A: THIS explains your options – the full, and only, options for private individuals to let their properties privately. With regard to registration with the Canarian Government (there is no “licence” as such), this only applies to just one sub-type of letting – the new “vivienda vacacional”. Registration with the authorities is not required in any other type of letting. If you want to let as a VV, then you need to check that your property is not in a touristic or touristic-residential area because it is not allowed in these areas. In other words the property must be in a purely residential area. The council will confirm the designation of the area your property is in. This check can be done for free with the local council – and you need to do this first before you hand over any money not just because you can do it yourself, but also because it could be that you can’t let out anyway other than with short- or long-term contracts. If that is the case, any money laid out for VV registration would have been completely wasted. Even if it becomes clear that you can rent your property as a Vivienda Vacacional under tourism legislation because the area is purely residential as far as the municipal PGO is concerned, then you also need to check your community statutes if your property is on a complex. This is because the decree excludes registration for any properties where community statutes ban touristic use. Provided your property is in the right area, and provided touristic use is not prohibited in your complex, and provided you are registered for IGIC, and fully compliant with the terms of the decree HERE *, you can register to let under the Vivienda Vacacional legislation. This is best done with a qualified lawyer because if there is any problem with a fine of any sort you have the lawyer’s professional indemnity behind you, but in my opinion the time to appoint a lawyer is once you’ve established that your property can be let under the various conditions imposed by the VV decree.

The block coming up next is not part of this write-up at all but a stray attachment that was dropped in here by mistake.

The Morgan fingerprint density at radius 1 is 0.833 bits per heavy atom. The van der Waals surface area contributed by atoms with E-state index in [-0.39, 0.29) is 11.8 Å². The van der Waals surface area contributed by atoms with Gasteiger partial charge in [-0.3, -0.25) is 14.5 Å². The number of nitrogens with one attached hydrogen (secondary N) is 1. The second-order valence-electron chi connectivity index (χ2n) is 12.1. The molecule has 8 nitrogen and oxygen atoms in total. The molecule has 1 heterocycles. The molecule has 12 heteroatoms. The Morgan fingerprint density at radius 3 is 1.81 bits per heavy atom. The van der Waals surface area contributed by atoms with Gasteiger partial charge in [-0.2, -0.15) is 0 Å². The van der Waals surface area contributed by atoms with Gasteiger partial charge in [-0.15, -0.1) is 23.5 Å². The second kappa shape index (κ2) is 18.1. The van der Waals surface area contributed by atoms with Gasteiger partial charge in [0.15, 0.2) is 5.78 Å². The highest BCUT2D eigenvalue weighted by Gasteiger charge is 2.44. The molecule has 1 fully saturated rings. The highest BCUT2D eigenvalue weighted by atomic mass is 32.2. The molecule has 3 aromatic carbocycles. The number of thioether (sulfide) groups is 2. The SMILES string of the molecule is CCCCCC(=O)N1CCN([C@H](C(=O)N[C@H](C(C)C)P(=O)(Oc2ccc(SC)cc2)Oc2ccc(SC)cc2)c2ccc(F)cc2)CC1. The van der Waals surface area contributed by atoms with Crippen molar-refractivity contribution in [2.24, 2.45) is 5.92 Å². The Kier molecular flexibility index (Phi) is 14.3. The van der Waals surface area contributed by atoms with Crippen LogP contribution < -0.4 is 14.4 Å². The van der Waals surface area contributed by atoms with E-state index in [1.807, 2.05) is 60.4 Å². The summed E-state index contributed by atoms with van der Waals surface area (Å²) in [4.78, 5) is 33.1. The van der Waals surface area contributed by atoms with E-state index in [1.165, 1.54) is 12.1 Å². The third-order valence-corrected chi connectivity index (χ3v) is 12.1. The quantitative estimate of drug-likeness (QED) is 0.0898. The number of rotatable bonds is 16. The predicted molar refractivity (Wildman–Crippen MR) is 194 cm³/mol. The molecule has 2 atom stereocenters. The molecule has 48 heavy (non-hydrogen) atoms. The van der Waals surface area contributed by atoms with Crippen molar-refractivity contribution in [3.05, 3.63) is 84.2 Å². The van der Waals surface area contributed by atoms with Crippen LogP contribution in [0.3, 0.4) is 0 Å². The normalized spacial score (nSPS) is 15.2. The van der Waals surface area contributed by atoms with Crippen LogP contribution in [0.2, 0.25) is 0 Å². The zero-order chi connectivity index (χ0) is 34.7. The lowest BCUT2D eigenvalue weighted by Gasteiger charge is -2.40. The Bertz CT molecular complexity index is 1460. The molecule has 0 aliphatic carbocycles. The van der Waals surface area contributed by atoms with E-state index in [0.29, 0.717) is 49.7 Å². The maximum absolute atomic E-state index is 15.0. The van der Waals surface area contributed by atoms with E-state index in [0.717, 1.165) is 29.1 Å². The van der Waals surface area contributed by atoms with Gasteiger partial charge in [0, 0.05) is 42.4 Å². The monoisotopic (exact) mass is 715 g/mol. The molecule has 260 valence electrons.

As I say, however, the whole thing is now frozen. There is no conflicting information: the decree is frozen while it is redrafted. Yes it is now a matter of waiting again to see the outcome … but you will need wait far beyond the New Year, I think. As I said immediately above your question in answer to Matt, this could take some considerable time before there is legal clarity.

  26. Thanks Janet very interesting. It’s a shame as I’m sure it suppresses property prices on the island. If only they were as obsessed with house prices in Gran Canaria as we Brits are in the UK…

  27. There’s nothing wrong with property prices in residential areas remaining low enough to be affordable for those who live and work in them.

  28. They need to stay relatively low, too, because the average wage in the Canaries is €12,000 a year …

  29. From what I can make out before my eyes glaze over, it’s basically just confirming that the complaint filed against the VV decree has been received by the courts and will be looked at. I’m sure Janet will keep us all updated when anything interesting is announced.

  30. Nova is correct. It is confirming officially what we already knew, that there is a complaint by the Monopolies Commission which calls on the Canarian Government to remove restrictions and modify the decree. As we also already know, the decree is paralysed while it is being redrafted. This, as they say, could take some time.

    For what it’s worth, the Canarian president, Fernando Clavijo, only today confirmed at FITUR 2016 (the international travel fair in Madrid) that the Canarian Government is committed to its legislation, and to outlawing “unfair competition”.

  31. Speaking of FITUR, I had heard “illegal renting” was to be discussed there this year … and seeking some background came across THIS article about Barcelona where booking.com have agreed not to advertise any properties if they do not have a licence (and HomeAway & AirBnB are expected to follow) – I wonder what the Monopolies Commission would make of that ?

  32. Hi Janet

    My villas are in a residential area with no community. Can I rent the properties short or long term ?

    Brian O Cleary